Questions about The Peripheral by Wm. Gibson
December 28, 2016 2:43 PM   Subscribe

I just finished The Peripheral and have questions. It's great if you haven't read it. Spoilers inside.

1. I don't understand why Burton was originally hired to provide security at the party. Surely there is some more straightforward and effective way of providing security/chasing away drones than employing someone from a past continuum that is linked through a Chinese server that nobody understands? I get the idea that providing a "polt" as a "gift" had something to do with it -- i.e., it was intended to be a novel gift not a practical one-- but wouldn't there be additional/better security in place as well? Especially considering the very elaborate security and use of assemblers we see at the second party - why not just have assemblers handle the spying drones?

2. I don't understand why Wilf had to/wanted to communicate through the "Wheelie Boy." Why not just fab Wilf some kind of snazzy camera/speaker/microphone combination?

3. I don't understand the part of the ending that alludes to some kind of continuing business between the people in the stub and Wilf -- i.e., someone is being flown in from Germany and a conference call is being planned. What is that about?

4. It strikes me that the people in Wilf's future may themselves be part of a "stub," but I didn't notice that suggested anywhere. The characters in Wilf's future seem 100% certain their continuum is the "real" one and every other "stub" is irreversibly impacted by them but not as much the other way around. But isn't Wilf's future "changed" because of the contact with Flynne's continuum? It seems to me this could go on infinitely, but I was surprised that Gibson didn't seem to play with it very much (maybe because it devolves into dorm room philosophizing)?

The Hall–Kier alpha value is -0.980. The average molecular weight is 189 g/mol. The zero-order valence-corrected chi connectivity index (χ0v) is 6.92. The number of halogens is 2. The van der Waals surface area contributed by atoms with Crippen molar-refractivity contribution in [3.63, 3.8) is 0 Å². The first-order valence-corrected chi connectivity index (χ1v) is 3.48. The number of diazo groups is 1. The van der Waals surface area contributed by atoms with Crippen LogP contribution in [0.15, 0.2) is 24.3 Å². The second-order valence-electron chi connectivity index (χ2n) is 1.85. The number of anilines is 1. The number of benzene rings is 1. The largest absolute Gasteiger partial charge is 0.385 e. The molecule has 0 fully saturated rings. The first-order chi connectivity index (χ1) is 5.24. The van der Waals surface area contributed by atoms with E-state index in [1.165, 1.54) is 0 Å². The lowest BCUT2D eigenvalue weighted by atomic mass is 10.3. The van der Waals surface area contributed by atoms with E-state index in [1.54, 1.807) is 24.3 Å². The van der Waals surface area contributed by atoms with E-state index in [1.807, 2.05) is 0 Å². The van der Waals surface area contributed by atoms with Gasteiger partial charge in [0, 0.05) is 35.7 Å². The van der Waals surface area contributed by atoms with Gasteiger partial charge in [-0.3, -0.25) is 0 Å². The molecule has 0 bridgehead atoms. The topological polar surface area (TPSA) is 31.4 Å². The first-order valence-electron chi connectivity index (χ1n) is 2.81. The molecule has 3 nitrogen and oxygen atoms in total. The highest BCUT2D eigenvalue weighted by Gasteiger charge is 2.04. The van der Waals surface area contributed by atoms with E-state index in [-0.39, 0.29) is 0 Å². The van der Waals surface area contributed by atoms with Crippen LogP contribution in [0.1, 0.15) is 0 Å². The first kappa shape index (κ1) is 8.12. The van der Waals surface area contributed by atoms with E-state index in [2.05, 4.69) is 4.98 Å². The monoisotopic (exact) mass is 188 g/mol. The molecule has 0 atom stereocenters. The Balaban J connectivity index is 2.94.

5. The payoff on Connor's "red cube" weapon was kind of weak, no? It just rolled around a little and crushed the robots?
posted by Mid to Media & Arts (3 answers total) 1 user marked this as a favorite
I noticed a few of these things too, but I think it's a common feature of William Gibson's fiction that some plot points, settings, and items imply things about the world but don't necessarily have a specific explanation behind them (in the Blue Ant trilogy, there's lots of under-explained stuff in Bigend's orbit). So, for at least some of these things (#1, #3, and #4 particularly), there may be many reasonable but not definitive explanations. Also, I think on #5 that's a bit of a Gibson pattern too. There are a few other Gibsonian weapons that get introduced, built up, and used in a way that's sort of unglamorous.

For #2, IIRC, the explanation was that a lot of bandwidth and expertise was being directed to other work in the stub (like manufacturing other, more important hardware and manipulating businesses for money), so the wheelie boy was good enough given the circumstances.
posted by ddbeck at 3:54 PM on December 28, 2016

Read page 105 in the hardback, for #1.

I think there's more enjoyment to be had from Gibson's infrequent books than can be fully apprehended in a single reading.

Read the Wikipedia articles for tipstaffs, thylacines, and Newgate Prison, too.
posted by the Real Dan at 6:20 PM on December 28, 2016 [1 favorite]

1. The appeal of using Burton for security is that he's a non-entity -- he literally doesn't exist at all in Wilf's world. He has no past, since the Jackpot erased the historical record. Hence, a "polt". In Wilf's heavily-surveilled future, that's something rare and valuable.

2. Convenience. It wasn't a huge organizational priority to invent a retro-peripheral so Wilf could go on charming robot dates with Flynne.

Besides, the Wheelie Boy really exists, and I doubt Gibson could resist the temptation to put a "real" peripheral in his book.

3. There's plenty of profit in the stub for Wilf's people -- if nothing else, as a source of free/cheap intellectual labor, or more nonperson polts.

4. I think you're right. Gibson admirably kept the time-travel fuckery relatively low-key.

(My personal technical objection to the book: If the magic time-traveling server is in China, then simple speed-of-light latency over the "normal" network would make the whole peripheral thing totally unviable. Ever played a video game on a server from the other side of the world? It sucks. Now consider that video games cheat heavily by predicting motion and retroactively adjusting the game state if the prediction fails -- something you wouldn't be able to do with a peripheral.)
posted by neckro23 at 12:29 PM on December 29, 2016 [1 favorite]

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